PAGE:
think about a forest. You can chop down more trees
than are regrown every year for quite a number of years
until you run out of forest. One other thing that we can take
away from this chart is that not only is our footprint
increasing, it’s actually accelerating. If you look at the carbon
intensity of our economy, the last 40 years, the amount of
carbon emitted per GDP has been going down by about
0.7% a year. And you would think that with
the recent focus on sustainability and climate
change that that number would be accelerating, that we’d be
better at using technology to create goods and services in
a more efficient manner. But the last 10 years
have seen no change in carbon intensity. It’s actually the same as it was
10 years ago, so it’s kind of stagnated. And the top two reasons for that
is one, we’ve been moving production to China and places
where the carbon intensity of production is higher
than it used to be in the Western world. And the fossil resources that
we are using to fuel our economy are getting dirtier
and harder to get. It used to be you’d put a straw
in the sand and oil would just flow up. Now you’re digging oil out of
the ground, and the tar sands of Alberta is getting
harder to get at. And the amount of emission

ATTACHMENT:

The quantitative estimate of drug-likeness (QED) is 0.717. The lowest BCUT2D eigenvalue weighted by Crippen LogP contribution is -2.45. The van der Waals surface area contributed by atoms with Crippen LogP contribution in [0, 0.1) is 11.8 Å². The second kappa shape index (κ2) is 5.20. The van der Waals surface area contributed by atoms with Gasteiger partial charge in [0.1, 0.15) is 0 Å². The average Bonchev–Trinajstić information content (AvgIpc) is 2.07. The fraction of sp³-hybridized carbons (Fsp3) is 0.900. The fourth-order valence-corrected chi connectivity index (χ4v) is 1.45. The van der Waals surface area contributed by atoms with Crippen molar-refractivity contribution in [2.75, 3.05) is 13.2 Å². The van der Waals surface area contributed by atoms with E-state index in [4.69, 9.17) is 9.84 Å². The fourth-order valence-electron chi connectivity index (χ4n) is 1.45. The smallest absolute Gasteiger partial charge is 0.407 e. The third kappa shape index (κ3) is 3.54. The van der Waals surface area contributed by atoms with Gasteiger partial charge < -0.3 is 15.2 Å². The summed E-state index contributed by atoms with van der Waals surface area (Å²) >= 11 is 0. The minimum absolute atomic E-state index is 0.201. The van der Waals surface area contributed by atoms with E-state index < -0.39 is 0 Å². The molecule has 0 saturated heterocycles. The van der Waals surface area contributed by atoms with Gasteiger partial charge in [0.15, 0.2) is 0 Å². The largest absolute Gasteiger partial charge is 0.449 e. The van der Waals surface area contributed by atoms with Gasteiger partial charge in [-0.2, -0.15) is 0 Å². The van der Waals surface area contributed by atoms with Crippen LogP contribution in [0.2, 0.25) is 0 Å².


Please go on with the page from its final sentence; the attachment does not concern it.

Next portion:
per barrel is increasing. And as you can see here, the
carbon footprint is the largest single component
of this total. So where is that coming from? Well, the traditional way to
look at it is to look at it by fuel source. So we’d have this diagram. There’d be coal, there’d be oil,
there’d be some natural gas, deforestation and cement
making, and agriculture. But I like to turn it around and
look at the other end of the pipeline from the consumer
point of view, because I think that’s more useful in terms of
figuring out what you can do yourself to decrease
the footprint. Here you can see that from the
consumer point of view, the household carbon footprint,
the largest component is from mobility. That’s your car, getting
around, transportation. But there’s also a large
component, in the lower left here, that’s manufactured
products. And that is the embodied energy
and carbon footprint associated with the manufactured
products that we buy and use. And that’s not including
food and clothes. They have their own
separate things. So that’s about 1/7
of the total. So when people ask me if I’m
trying to save the world, I say, no, I’m only trying
to save 1/7 of it. The other 6/7, someone else
will have to deal with– which isn’t entirely correct,
because I do care about the mobility part too. A couple of years ago,
I made this. This is a traveling salesman
solver for Google Maps. You see Google is present. And I think it’s one of the
examples where you get all the incentives right, because you’re
saving time, you’re saving money, and you’re saving
the environment when you’re driving around to
multiple locations, visiting them in the right order. Back to stuff and the carbon
footprint of stuff. This is a chart that Hans
Rosling would love. It contains a lot
of information. And you can see on the x-axis
the carbon intensity per dollar of each of these
product categories. So you see to the far right
here, you have the things that give the most pollution